As a group, scientists have a generally deserved reputation for being canny with numbers. Perhaps this perceived facility has also earned them a certain flexibility toward—what a lay person might perceive as casualness with—numbers. On occasion, early estimates of quantities or measurements are said to be correct within an order of magnitude, or a single power of ten. (Powers of ten are ably demonstrated in a film of the same name, which we discussed HERE.)
During the Manhattan Project, initial estimates of the amount of fissile material (in this case uranium) necessary for making an atomic bomb were said to be correct plus or minus an order of magnitude. As the story goes, this pronouncement led General Leslie Groves, military leader of the Manhattan Engineer District, to offer up the analogy of planning for a wedding with a hundred guests, except that perhaps as few as ten or as many as a thousand people might turn up.
Our post today stems from a time when a group of the world’s scientists got together and arranged for an 18-month year: the International Geophysical Year (IGY), which spanned July 1, 1957 to December 31, 1958. During the IGY, scientists from 67 nations collaborated on performing experiments and collecting data in eleven major scientific areas: “aurora and airglow, cosmic rays, geomagnetism, glaciology, gravity, ionospheric physics, longitude and latitude determination, meteorology, oceanography, rocketry, seismology, and solar activity.”
The IGY was a direct descendant of two previous International Polar Years, the first held in 1882-1883 and the second in 1932-1933. Years later, at a dinner party in honor of Oxford geophysicist Sydney Chapman held on an April 5, 1950 at the home of James Van Allen (later of the Van Allen radiation belts), the assembled handful of scientist-guests, several of whom had participated in the most recent International Polar Year decided that, instead of waiting the customary 50 years between International Polar Years, they would have one to correspond with an upcoming peak in solar activity (which is on an 11-year cycle). The name change from International Polar Year to International Geophysical Year was consciously chosen to reflect science’s growing ability to focus on problems that encompassed the entire earth.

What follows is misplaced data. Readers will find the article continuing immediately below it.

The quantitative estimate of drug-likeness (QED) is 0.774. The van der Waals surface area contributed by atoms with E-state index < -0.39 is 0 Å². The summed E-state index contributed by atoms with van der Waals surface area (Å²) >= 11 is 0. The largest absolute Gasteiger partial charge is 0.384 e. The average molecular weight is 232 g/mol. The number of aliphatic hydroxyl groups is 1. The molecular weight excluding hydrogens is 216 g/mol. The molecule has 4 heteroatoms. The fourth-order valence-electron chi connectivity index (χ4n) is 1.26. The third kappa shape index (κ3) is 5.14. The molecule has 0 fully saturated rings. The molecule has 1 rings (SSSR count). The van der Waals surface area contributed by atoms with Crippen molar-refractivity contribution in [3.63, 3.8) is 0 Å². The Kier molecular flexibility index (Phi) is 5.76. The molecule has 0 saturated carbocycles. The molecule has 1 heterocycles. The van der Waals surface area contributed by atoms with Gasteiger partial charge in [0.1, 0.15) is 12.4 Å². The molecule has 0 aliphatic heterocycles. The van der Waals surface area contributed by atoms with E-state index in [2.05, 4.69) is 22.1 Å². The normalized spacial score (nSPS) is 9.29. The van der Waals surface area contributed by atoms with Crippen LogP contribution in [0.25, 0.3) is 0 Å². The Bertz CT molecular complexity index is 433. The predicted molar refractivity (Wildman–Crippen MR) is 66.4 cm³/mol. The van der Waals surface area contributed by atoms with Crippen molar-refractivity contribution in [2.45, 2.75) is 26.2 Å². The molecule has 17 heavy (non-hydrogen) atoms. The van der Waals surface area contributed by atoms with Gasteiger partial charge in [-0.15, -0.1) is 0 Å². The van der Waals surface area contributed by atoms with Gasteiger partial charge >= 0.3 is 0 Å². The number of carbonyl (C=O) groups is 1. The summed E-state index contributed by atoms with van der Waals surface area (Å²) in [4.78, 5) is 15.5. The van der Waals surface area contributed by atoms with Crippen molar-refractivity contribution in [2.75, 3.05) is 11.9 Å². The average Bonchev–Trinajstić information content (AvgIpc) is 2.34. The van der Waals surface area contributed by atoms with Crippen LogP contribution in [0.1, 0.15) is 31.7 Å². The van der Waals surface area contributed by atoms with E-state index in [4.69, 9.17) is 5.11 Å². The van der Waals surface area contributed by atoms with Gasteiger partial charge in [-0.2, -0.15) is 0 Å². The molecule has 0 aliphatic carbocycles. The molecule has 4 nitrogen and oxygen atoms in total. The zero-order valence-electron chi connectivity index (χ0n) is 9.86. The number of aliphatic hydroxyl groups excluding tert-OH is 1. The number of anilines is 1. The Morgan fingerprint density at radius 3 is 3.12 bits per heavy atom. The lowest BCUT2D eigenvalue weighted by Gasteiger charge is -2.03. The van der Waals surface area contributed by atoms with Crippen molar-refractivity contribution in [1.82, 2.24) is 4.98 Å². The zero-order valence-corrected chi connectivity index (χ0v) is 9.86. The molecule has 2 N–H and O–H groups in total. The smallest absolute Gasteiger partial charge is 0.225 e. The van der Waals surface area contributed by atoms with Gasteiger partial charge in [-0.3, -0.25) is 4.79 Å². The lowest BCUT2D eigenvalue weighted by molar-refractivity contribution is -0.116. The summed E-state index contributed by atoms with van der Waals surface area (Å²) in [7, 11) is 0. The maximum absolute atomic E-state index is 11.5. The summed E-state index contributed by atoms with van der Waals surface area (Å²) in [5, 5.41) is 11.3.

April 5, 1950, (which was Doug’s father’s ninth birthday) must have been quite an eventful day in Dr. Van Allen’s personal life. In addition to hosting a dinner party that would lead to the largest international scientific endeavor to that point in history, he also accepted a Guggenheim fellowship to work at Brookhaven National Laboratory that day, ending nearly a decade of work at Applied Physic Laboratory at Johns Hopkins University.
The American IGY effort required a large number of participants coordinated by the U. S. National Committee (USNC), which was formed at the behest of the National Academy of Sciences. In a historical overview of the IGY, the NAS has this to say: “American participation in the IGY was charged to a US National Committee (USNC) appointed in March 1953 by the NAS. Joseph Kaplan, Professor of Physics at UCLA, was appointed Chairman of the USNC. Physicist Alan H. Shapley of the National Bureau of Standards (NBS) was appointed Vice-Chairman, and Hugh Odishaw, also of the NBS, was appointed Executive Secretary (later, Executive Director). The core USNC was made up of sixteen members, but the five Working Groups and thirteen Technical Panels that operated under it eventually drew in nearly 200 additional scientists.”
As ever, we at Lofty Ambitions respect an unanticipated connection, and we have one here with the appearance of the name Alan H. Shapley. This Shapley was the son of astronomer Harlow Shapley about whom we wrote HERE.
Fundamental science was performed during the IGY in areas such as seismology with the confirmation of plate tectonics as evinced by the discovery of a continuous mid-ocean ridge. We’ve touched upon plate tectonics recently (HERE) and in our series related to the tsunami that overwhelmed the Fukushima Daiichi nuclear power plant (HERE and HERE). Seismic and volcanic activity along parts of the mid-ocean ridge had been well documented prior to the IGY, but what wasn’t previously known—and was revealed as a part of IGY research—was that there was a more-or-less continuous ridge of nearly 50,000 miles in length, reaching into every ocean, encircling much of the earth. It is our planet’s largest extant mountain range.
Probably the most significant scientific contributions of the IGY was the discovery of the Van Allen radiation belts (Van Allen of the IGY-initiating dinner party). Undoubtedly, we’ll soon have more to say about the Van Allen belts, how their discovery came about, and what the Cold War has to do with that. And we’ll have more about mapping, too, for the two GRAIL spacecraft are scheduled to reach the Moon this coming weekend. (To catch up on GRAIL, click HERE and HERE.)
To continue to Part 2 of our focus on IGY, click HERE.